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  1. AlexAD's Avatar
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      • Native Language:
      • Russian
      • Home Country:
      • Belarus
      • Current Location:
      • United States

    • Join Date: Feb 2011
    • Posts: 668
    #1

    as in

    Hello.

    There is a couple speaking:

    - What are you doing today?
    - I'm busy tonight.
    - Doing what?
    - As in, I've got stuff to do. Busy.

    I looked up my OALD and the Internet but I have found nothing about it.
    Could you please explain what it means?

    Thanks, Alex.

  2. bhaisahab's Avatar
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      • British English
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      • England
      • Current Location:
      • Ireland

    • Join Date: Apr 2008
    • Posts: 25,627
    #2

    Re: as in

    Quote Originally Posted by AlexAD View Post
    Hello.

    There is a couple speaking:

    - What are you doing today?
    - I'm busy tonight.
    - Doing what?
    - As in, I've got stuff to do. Busy.

    I looked up my OALD and the Internet but I have found nothing about it.
    Could you please explain what it means?

    Thanks, Alex.
    The person is saying something like "It's like this, I'm busy, I'm not telling you why".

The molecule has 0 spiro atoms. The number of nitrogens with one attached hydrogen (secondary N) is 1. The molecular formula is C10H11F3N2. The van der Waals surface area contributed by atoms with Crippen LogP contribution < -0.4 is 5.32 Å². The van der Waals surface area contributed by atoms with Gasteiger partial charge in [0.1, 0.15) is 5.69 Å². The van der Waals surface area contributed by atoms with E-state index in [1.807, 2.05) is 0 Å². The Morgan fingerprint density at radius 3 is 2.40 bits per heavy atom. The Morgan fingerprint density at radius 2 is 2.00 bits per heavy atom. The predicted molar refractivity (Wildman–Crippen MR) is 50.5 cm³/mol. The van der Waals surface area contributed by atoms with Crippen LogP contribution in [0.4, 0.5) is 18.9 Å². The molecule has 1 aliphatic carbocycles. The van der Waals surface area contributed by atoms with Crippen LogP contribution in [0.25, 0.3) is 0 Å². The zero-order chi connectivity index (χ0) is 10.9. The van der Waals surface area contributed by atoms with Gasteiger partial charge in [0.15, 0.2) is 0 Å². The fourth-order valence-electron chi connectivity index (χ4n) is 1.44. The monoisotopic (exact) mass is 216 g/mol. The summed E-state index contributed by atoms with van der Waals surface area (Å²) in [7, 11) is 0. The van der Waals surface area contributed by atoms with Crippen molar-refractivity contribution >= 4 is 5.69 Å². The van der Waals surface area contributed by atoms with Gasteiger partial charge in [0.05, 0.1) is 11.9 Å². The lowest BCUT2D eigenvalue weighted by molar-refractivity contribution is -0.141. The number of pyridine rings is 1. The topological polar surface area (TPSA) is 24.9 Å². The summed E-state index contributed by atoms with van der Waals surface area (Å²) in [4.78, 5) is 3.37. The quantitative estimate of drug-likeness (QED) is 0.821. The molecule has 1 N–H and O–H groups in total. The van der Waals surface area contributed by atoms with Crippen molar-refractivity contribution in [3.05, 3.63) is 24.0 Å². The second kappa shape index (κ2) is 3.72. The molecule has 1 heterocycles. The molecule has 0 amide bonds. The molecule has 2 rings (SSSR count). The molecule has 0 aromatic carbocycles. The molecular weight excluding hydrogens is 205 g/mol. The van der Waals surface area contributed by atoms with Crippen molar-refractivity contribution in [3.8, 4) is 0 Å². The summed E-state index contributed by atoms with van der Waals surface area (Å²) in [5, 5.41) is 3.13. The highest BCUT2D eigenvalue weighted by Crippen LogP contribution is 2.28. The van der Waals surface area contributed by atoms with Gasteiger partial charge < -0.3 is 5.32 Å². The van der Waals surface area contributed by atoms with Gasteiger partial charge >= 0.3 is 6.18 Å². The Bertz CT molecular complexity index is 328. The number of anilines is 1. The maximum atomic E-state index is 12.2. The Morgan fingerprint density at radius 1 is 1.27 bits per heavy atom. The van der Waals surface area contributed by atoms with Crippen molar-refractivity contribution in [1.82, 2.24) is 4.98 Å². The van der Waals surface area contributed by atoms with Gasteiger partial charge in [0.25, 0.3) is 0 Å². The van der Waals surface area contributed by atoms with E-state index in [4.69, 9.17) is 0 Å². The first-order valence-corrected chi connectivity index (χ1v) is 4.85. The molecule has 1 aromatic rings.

• Member Info
      • Native Language:
      • Chinese
      • Home Country:
      • China
      • Current Location:
      • China

    • Join Date: Nov 2008
    • Posts: 400
    #3

    Re: as in

    Quote Originally Posted by AlexAD View Post
    Hello.

    There is a couple speaking:

    - What are you doing today?
    - I'm busy tonight.
    - Doing what?
    - As in, I've got stuff to do. Busy.

    I looked up my OALD and the Internet but I have found nothing about it.
    Could you please explain what it means?

    Thanks, Alex.
    Not a teacher, Nor a native
    "As in" is used to cite an example.
    I have asked a similar question in this forum before.
    https://www.usingenglish.com/forum/a...075-usage.html

  3. emsr2d2's Avatar
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      • British English
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      • UK
      • Current Location:
      • UK

    • Join Date: Jul 2009
    • Posts: 41,876
    #4

    Re: as in

    We sometimes follow "as in" with the definition of a word, almost as if we are suggesting that the listener simply did not understand the word we used so we try to explain it.

    - What are you doing tonight?
    - I'm busy.
    - Busy?!
    - Yes, busy. As in not free, not available, doing something else, occupied, engaged in another activity. Busy!

    - Where do you live?
    - In London.
    - Do you live in a flat?
    - No. I live in a house.
    - A house?!
    - Yes. A house. As in a building or structure, usually on more than one floor, designed for human habitation.
    - Wow. A house in London. You must be rich!
    - Rich?
    - Rich. As in not poor, having money, etc etc ...

    I think you get the picture. In the examples above, it would be used somewhat sarcastically.

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